The Boy Who Knew: A future Saint

Title:  The Boy Who Knew

Author: Corinna Turner

Publisher: Zephyr Publishing

Age Range: 10 and up.

This is an impressive book about a modern-day saint.  Well, actually at the time of writing, Blessed Carlo Acutis is not yet a saint, but he has recently been beatified. Corinna Turner has written this book from the point of view of fourteen-year-old Daniel, who has just received a diagnosis of leukemia. The story then cleverly intertwines the experiences of Daniel with that of Blessed Carlo Acutis– an Italian boy who died of leukemia in 2006, aged only 15 years old.

Daniel is well drawn as a quiet boy trying to come to terms with an impossible diagnosis. While his parents succumb to anger and despair, Daniel seeks out support from his parish priest – who points Daniel in the direction of Blessed Carlo Acutis.  Daniel must wait ten agonizing days for a prognosis – will his illness be fatal or not?  He has just enough time to complete a novena to Blessed Carlo.

The novena to Blessed Carlo is a clever device that drives the story forward.  Daniel learns something new about Carlo every day as he works his way through the novena. By meditating on Carlo and his life, Daniel begins to discover more about himself.  Through a process of reflection and prayer, Daniel grows in spiritual awareness.  As his physical health deteriorates, the spiritual stakes rise – it becomes increasingly imperative for Daniel to strengthen his faith and find spiritual comfort.

A quick journey to Assisi to witness the beatification of Carlo Acutis is a delightful twist in the story.  The voice of Daniel within the story starts to change – as if Daniel and Carlo are becoming ‘one’. I really did enjoy this clever little book, which held my attention and kept me turning the pages until the end.  And believe me, the ending is perfect.

I imagine that this book would be ideally suited as a class set for young people aged about 13 – 15.  There is so much to discuss as a class – the ultimate meaning of life, how do we deal with/manage death in our society, what really matters in the end?  There is also a great deal to learn from the example of Carlo Acutis, who devoted his last days to promoting miracles of the Eucharist.

I highly recommend this timely book which is available on Amazon here:  as a book or ebook.  Author, Corinna Turner is a British writer who has published books for the Catholic teen and young adult market.  Corinna has been writing fiction since she was fourteen years old. She was raised in the Methodist tradition and later became a Catholic Christian. She is a Lay Dominican and works in the field of disabilities. Please support Corinna Turner and connect with her online:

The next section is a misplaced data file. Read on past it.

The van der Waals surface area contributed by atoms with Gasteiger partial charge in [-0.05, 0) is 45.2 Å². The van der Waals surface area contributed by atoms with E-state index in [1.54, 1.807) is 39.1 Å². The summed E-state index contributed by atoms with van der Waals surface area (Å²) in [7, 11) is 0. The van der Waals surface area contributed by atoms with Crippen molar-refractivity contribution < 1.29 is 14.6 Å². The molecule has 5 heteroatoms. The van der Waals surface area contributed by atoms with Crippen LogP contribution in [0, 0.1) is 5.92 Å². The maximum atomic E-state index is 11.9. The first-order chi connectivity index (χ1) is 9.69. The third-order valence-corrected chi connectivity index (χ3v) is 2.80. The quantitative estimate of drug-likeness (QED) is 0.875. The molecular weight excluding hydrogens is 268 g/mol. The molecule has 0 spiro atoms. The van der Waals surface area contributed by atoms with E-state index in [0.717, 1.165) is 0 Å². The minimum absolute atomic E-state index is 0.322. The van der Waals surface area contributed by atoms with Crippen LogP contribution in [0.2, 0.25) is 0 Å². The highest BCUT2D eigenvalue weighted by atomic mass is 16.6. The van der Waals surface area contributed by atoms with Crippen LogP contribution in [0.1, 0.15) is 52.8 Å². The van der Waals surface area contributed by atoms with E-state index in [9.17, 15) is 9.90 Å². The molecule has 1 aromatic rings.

Website I Am Margaret


Homeschool/Teacher Ideas.

  • As mentioned above there is such scope to facilitate group/class discussions about “the big questions” – what the meaning of life is etc. I would probably use questions such as:
    • Imagine someone has just months to live – what do you think they would do in those months?
    • Write down a list of things you would want to do if you only had months to live
    • Write a letter to Daniel. What do you think you need to write to him?  What would he like to read in a letter?
  • Think about the way Daniel’s parents behave in the book: why do you think they react to Daniel’s diagnosis like this?
  • Can you think of any stories or quotes from the Bible that might give Daniel comfort?
  • It would be interesting to revisit the story of Daniel in the Bible: what characteristics does Daniel in the Bible have? Is Daniel in this story like Daniel from the Bible: in what ways?
  • Ask students to research Carlo on the internet:

Where did he live?

How old was he when he died?

What have you learnt about his family, his personality, his likes/dislikes, his interests?

What is “beatification”?

Research some of the Eucharistic miracles that Carlo Acutis documented.

1 thought on “The Boy Who Knew: A future Saint”

  1. Pingback: I Am Margaret | Catholic Children's Stories

Leave a Comment

Your email address will not be published. Required fields are marked *

This site uses Akismet to reduce spam. Learn how your comment data is processed.